I think it’s only the Shoto-kai Federations who have 5th Dan as the highest level, in tune with Master Funakoshi’s original thinking. I like that, it shows integrity, and depth. We have to respect the fact that it was the Shoto-kai movement under Egami sensei who refused to accept competition/sport in karate and stuck rigidly to Master Funakoshi’s principles of not wishing to make karate a sport, or rather not to make competition a serious part of karate, as happened in the mid 1950’s.
I have a JKA background as many others here in the UK and I’m very proud of that fact. However, we have to admit that although Budo karate is seen as the Traditional aspect of this martial art, sport/competition plays a massive role in most established Shotokan groups around the world. You only need read all the various Shotokan Association advertisements, they all invariably mention their Championship oportunities etc. So it could be said that the Shoto-kai Federations can claim to have a more traditional perspective.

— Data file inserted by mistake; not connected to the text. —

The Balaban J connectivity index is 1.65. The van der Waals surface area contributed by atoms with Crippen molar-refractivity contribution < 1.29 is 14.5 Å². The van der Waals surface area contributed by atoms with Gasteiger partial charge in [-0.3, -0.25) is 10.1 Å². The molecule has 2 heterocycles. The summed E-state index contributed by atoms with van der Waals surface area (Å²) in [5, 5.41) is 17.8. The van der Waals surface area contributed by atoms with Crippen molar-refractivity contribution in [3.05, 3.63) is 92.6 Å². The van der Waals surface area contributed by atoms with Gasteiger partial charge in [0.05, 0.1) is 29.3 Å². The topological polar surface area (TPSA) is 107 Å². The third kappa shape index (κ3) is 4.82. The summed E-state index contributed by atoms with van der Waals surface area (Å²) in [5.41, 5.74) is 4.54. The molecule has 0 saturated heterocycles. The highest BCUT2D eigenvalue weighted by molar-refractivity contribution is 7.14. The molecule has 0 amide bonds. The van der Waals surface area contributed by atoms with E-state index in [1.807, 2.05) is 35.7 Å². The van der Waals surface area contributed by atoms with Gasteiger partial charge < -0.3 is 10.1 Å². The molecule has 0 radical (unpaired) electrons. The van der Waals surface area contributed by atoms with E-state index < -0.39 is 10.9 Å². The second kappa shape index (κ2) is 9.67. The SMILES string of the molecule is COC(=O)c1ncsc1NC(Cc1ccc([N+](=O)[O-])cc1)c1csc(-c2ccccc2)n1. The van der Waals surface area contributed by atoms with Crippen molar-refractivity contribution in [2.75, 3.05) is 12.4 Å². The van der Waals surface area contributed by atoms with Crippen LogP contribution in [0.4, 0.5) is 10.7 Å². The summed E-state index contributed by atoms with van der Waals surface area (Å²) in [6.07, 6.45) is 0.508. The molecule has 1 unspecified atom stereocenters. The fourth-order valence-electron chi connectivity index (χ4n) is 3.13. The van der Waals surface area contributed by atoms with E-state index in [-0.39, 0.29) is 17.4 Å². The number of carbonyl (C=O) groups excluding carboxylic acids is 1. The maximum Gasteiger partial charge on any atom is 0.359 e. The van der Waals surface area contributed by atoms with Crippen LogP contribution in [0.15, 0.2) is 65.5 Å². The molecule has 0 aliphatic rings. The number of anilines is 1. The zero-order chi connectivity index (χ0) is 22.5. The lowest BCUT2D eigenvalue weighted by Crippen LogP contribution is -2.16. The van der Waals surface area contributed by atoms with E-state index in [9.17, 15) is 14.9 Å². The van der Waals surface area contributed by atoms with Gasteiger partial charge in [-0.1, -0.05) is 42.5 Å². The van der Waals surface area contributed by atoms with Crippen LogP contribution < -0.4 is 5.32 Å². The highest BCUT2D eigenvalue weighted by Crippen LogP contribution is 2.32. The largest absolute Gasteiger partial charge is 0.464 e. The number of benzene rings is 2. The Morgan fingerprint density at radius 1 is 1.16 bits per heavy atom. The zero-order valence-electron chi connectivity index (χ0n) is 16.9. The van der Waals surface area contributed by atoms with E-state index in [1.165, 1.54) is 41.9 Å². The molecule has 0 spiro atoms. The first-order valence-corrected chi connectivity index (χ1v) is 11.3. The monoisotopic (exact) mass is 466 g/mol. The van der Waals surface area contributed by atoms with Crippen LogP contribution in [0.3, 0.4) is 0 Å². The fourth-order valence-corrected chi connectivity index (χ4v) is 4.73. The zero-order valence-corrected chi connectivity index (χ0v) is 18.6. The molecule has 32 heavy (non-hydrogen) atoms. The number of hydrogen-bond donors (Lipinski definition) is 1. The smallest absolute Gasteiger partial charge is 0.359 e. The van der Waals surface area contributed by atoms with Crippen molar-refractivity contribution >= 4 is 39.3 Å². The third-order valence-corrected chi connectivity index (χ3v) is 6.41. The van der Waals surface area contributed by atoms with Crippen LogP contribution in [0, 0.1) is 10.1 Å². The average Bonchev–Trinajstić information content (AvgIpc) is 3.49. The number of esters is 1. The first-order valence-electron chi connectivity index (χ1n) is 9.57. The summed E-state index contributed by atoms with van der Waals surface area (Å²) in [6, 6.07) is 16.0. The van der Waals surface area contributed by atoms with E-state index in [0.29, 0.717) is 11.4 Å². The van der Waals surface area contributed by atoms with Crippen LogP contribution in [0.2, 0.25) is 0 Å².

Good Health, Good Training, Editor.
DISTANCE: THE CONTROL OF TIME AND SPACE. By Matt Price.
One of the most elementary components of any combat art is the understanding of distance. It is no exaggeration to state that the understanding of distance is paramount to your success as a fighter in any given arena. If you have the knowledge of distance you can control both the time and space you and your adversary have. If you don’t pay proper attention to this element of Kumite you may as well be fighting in the dark.
Many Karateka will fight using only instinct when it comes to distancing. This may get them so far but a fighter that truly understands the ranges has the ability to conduct the fight. Knowing both what techniques you can use from any given distance and, just as importantly, what techniques you shouldn’t, can give you the ability to direct the action.